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Old 03-11-2012, 10:57 AM   #31 (permalink)
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The Dodge/Cummins comes intercooled from the factory.
Yes it did... I stand corrected. I went out and looked and its tucked in there so pretty tight and neat, I hadn't spotted it before. Other than show off how clean it was (like new... really... when I brought it home from out west), I haven't been under it much. I ran it all last summer (1st 1 1/2 years it was shedded here as I was still working out west). Two years of Ohio's humidity is starting to effect bright alum. Humpt. And its never seen a spec of salt and if I have my way it never will. I will always have a winter beater for that.


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Old 03-11-2012, 11:10 AM   #32 (permalink)
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Oh.... just to explain.... two trucks we've been talking about... the one I want mod is the 01 Dodge Cummins 1 ton, My old 3/4 its replacing (at least in the summer months yet), is a 94 Gas v8 Auto 8800 lb 3/4. If I do continue to run it next winter...it could likely stand a tune (although she runs just fine)... 147k on the last tune (plugs, rotor cap wires) and FI clean up. I'd swear Chryslers spark box loves wide gaped plugs. But truthfully I'm leery of trying to change them out now... I have one in the 86 model with 200k on it but I cant get it out and now won't run on it... any more torque and it will either twist off or pull the alum threads out of the head. But its a woods hauler now so it doesn't matter. The 94 isn't quite there yet. But if I strip the plug threads I'd have to pull the heads... so I've left it alone.

The salt is still here, so I'm still commuting with the old 3/4. 1 ton is still in the shed for a few weeks yet while the rains clean the roads.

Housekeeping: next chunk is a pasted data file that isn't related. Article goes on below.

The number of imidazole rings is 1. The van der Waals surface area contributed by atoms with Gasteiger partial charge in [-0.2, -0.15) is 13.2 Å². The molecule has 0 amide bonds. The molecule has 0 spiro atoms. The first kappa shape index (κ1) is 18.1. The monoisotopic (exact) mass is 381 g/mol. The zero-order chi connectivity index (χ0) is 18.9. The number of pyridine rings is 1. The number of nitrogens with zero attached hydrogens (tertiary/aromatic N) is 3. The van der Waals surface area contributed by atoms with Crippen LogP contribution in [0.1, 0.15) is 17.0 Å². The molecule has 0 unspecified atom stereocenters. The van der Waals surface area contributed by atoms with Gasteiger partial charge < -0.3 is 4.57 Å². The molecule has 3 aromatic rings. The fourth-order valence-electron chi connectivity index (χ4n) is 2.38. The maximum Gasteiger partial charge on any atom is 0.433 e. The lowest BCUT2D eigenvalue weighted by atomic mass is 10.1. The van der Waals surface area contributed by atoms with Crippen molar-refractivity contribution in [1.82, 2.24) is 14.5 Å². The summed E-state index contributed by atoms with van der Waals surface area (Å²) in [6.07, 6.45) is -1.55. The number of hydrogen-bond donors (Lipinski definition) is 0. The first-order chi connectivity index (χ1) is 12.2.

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Old 03-11-2012, 11:24 AM   #33 (permalink)
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You have more experience hauling than me, but I'd think a 3/4 single would easily handle the load, and provide a better ride the other 99% of the time you aren't hauling. With a low-range gearbox, pulling up ramps without burning the torque converter should be a piece of cake.
Thanks... but I have the 1 ton now... and will for a long time baring catastrophe. BTW, low range was one of the reasons for the 4x4. Actually, while yes the 4x system as a few hundred or a 1000 lbs of weight... its rolling resistance is not bad at all with Chrysler's front axle disconnect. But there is a little extra weight.

4x low range in granny with the Cummins... it'll walk that out at idle as most diesels will. You always start out a desiel on idle... even and especially with the semi at 80k. That's why it has gears.

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Old 03-11-2012, 11:39 AM   #34 (permalink)
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You have more experience hauling than me, but I'd think a 3/4 single would easily handle the load, and provide a better ride the other 99% of the time you aren't hauling. With a low-range gearbox, pulling up ramps without burning the torque converter should be a piece of cake.
Thanks, but the truck will always retain its max gross ratings... I'll not diminish that. If it'll pulls14 or 15k or so by design... it just pulls 9k that much easier. You have to remember, its still a small truck by hauling standards. I do not have any goose-neck or 5th wheel trailers yet... but I will.

Actually it rides well. so does the 3/4. with LR E tires you can tell if you ran over a dime or a if it was quarter, but compared to the buckboards just a few years back they've come a long ways on suspension.

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Old 03-11-2012, 12:43 PM   #35 (permalink)
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To start off with, I'll admit that I haven't thouroughly read though every post on this thred (but did skim through them).

Let me start by pointing out the magnitude of the goal that you're trying to accomplish (>=30 mpg). That's close to double what you're getting now. That being said, I know it's possible, because I do it on a fairly similar vehicle. But, with there's also a reason I'm the only person I'm aware of whose done it...it ain't easy. Keep this in mind.

My first piece of advice would be not to get too far ahead of yourself. Sure, you want to go from 18mpg to 30mpg, but the first step is going from 18mpg to 19mpg, then to 20mpg, etc. While the big "out of the box" ideas are flashy and fun (and soemtimes very good), most of the people on this site will attest to the fact that their journey has been mostly one of small, incremental changes that add up to something big.